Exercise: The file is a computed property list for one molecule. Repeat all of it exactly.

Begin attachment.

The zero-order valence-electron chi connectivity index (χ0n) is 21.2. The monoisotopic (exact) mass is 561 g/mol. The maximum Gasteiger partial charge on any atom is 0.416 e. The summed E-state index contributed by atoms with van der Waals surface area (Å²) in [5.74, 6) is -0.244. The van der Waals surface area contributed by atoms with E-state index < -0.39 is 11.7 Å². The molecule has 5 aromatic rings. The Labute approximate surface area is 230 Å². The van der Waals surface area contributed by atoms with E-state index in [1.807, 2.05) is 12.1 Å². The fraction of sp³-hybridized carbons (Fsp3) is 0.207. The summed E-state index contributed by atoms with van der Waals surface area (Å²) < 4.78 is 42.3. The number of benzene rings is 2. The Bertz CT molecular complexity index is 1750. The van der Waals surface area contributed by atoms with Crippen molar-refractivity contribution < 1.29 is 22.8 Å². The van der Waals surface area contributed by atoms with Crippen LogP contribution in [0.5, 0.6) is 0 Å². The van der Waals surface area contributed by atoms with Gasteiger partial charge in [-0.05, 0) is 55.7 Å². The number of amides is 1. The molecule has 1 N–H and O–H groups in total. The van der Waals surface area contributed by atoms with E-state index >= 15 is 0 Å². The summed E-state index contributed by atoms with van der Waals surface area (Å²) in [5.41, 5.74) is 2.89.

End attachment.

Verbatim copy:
The zero-order valence-electron chi connectivity index (χ0n) is 21.2. The monoisotopic (exact) mass is 561 g/mol. The maximum Gasteiger partial charge on any atom is 0.416 e. The summed E-state index contributed by atoms with van der Waals surface area (Å²) in [5.74, 6) is -0.244. The van der Waals surface area contributed by atoms with E-state index < -0.39 is 11.7 Å². The molecule has 5 aromatic rings. The Labute approximate surface area is 230 Å². The van der Waals surface area contributed by atoms with E-state index in [1.807, 2.05) is 12.1 Å². The fraction of sp³-hybridized carbons (Fsp3) is 0.207. The summed E-state index contributed by atoms with van der Waals surface area (Å²) < 4.78 is 42.3. The number of benzene rings is 2. The Bertz CT molecular complexity index is 1750. The van der Waals surface area contributed by atoms with Crippen molar-refractivity contribution < 1.29 is 22.8 Å². The van der Waals surface area contributed by atoms with Crippen LogP contribution in [0.5, 0.6) is 0 Å². The van der Waals surface area contributed by atoms with Gasteiger partial charge in [-0.05, 0) is 55.7 Å². The number of amides is 1. The molecule has 1 N–H and O–H groups in total. The van der Waals surface area contributed by atoms with E-state index >= 15 is 0 Å². The summed E-state index contributed by atoms with van der Waals surface area (Å²) in [5.41, 5.74) is 2.89.